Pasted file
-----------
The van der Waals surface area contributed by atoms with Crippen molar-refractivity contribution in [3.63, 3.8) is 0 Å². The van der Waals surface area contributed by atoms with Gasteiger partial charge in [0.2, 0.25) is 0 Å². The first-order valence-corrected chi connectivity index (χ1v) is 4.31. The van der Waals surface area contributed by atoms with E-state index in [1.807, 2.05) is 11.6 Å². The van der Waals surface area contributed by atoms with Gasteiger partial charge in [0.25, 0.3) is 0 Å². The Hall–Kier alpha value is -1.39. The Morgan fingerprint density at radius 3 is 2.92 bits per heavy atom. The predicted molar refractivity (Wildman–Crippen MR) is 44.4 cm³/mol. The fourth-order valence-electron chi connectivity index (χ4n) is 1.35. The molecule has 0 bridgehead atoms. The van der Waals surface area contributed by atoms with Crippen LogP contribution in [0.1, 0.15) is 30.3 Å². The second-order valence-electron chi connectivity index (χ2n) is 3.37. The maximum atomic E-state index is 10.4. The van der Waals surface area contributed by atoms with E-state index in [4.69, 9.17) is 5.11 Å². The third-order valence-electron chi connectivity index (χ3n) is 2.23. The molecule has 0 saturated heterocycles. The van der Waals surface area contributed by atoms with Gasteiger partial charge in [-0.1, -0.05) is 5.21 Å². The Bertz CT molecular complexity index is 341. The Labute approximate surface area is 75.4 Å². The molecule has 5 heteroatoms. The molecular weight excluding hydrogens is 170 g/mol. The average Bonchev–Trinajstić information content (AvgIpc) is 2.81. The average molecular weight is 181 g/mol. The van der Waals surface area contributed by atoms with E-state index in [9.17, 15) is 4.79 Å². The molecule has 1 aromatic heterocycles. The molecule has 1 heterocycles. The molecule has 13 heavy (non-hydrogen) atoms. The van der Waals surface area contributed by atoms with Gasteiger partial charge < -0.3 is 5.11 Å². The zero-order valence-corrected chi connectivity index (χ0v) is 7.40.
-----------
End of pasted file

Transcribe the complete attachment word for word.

The van der Waals surface area contributed by atoms with Crippen molar-refractivity contribution in [3.63, 3.8) is 0 Å². The van der Waals surface area contributed by atoms with Gasteiger partial charge in [0.2, 0.25) is 0 Å². The first-order valence-corrected chi connectivity index (χ1v) is 4.31. The van der Waals surface area contributed by atoms with E-state index in [1.807, 2.05) is 11.6 Å². The van der Waals surface area contributed by atoms with Gasteiger partial charge in [0.25, 0.3) is 0 Å². The Hall–Kier alpha value is -1.39. The Morgan fingerprint density at radius 3 is 2.92 bits per heavy atom. The predicted molar refractivity (Wildman–Crippen MR) is 44.4 cm³/mol. The fourth-order valence-electron chi connectivity index (χ4n) is 1.35. The molecule has 0 bridgehead atoms. The van der Waals surface area contributed by atoms with Crippen LogP contribution in [0.1, 0.15) is 30.3 Å². The second-order valence-electron chi connectivity index (χ2n) is 3.37. The maximum atomic E-state index is 10.4. The van der Waals surface area contributed by atoms with E-state index in [4.69, 9.17) is 5.11 Å². The third-order valence-electron chi connectivity index (χ3n) is 2.23. The molecule has 0 saturated heterocycles. The van der Waals surface area contributed by atoms with Gasteiger partial charge in [-0.1, -0.05) is 5.21 Å². The Bertz CT molecular complexity index is 341. The Labute approximate surface area is 75.4 Å². The molecule has 5 heteroatoms. The molecular weight excluding hydrogens is 170 g/mol. The average Bonchev–Trinajstić information content (AvgIpc) is 2.81. The average molecular weight is 181 g/mol. The van der Waals surface area contributed by atoms with E-state index in [9.17, 15) is 4.79 Å². The molecule has 1 aromatic heterocycles. The molecule has 1 heterocycles. The molecule has 13 heavy (non-hydrogen) atoms. The van der Waals surface area contributed by atoms with Gasteiger partial charge < -0.3 is 5.11 Å². The zero-order valence-corrected chi connectivity index (χ0v) is 7.40.